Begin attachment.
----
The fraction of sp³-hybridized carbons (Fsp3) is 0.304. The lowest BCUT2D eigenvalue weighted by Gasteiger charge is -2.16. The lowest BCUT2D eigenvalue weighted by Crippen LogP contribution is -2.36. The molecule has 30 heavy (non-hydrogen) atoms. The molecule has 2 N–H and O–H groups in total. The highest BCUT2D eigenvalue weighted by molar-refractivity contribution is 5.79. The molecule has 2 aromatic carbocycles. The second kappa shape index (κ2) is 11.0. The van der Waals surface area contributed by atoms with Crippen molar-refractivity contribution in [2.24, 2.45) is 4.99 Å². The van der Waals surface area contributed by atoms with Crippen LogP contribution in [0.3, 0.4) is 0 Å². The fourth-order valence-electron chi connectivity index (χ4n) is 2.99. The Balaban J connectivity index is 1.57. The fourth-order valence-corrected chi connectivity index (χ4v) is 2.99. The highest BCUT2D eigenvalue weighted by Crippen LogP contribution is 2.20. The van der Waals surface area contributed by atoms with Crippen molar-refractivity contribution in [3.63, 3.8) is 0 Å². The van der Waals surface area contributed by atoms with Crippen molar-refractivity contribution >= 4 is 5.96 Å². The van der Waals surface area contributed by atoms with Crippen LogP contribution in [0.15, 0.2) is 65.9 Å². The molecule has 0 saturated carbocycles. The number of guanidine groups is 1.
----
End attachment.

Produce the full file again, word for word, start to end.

The fraction of sp³-hybridized carbons (Fsp3) is 0.304. The lowest BCUT2D eigenvalue weighted by Gasteiger charge is -2.16. The lowest BCUT2D eigenvalue weighted by Crippen LogP contribution is -2.36. The molecule has 30 heavy (non-hydrogen) atoms. The molecule has 2 N–H and O–H groups in total. The highest BCUT2D eigenvalue weighted by molar-refractivity contribution is 5.79. The molecule has 2 aromatic carbocycles. The second kappa shape index (κ2) is 11.0. The van der Waals surface area contributed by atoms with Crippen molar-refractivity contribution in [2.24, 2.45) is 4.99 Å². The van der Waals surface area contributed by atoms with Crippen LogP contribution in [0.3, 0.4) is 0 Å². The fourth-order valence-electron chi connectivity index (χ4n) is 2.99. The Balaban J connectivity index is 1.57. The fourth-order valence-corrected chi connectivity index (χ4v) is 2.99. The highest BCUT2D eigenvalue weighted by Crippen LogP contribution is 2.20. The van der Waals surface area contributed by atoms with Crippen molar-refractivity contribution in [3.63, 3.8) is 0 Å². The van der Waals surface area contributed by atoms with Crippen molar-refractivity contribution >= 4 is 5.96 Å². The van der Waals surface area contributed by atoms with Crippen LogP contribution in [0.15, 0.2) is 65.9 Å². The molecule has 0 saturated carbocycles. The number of guanidine groups is 1.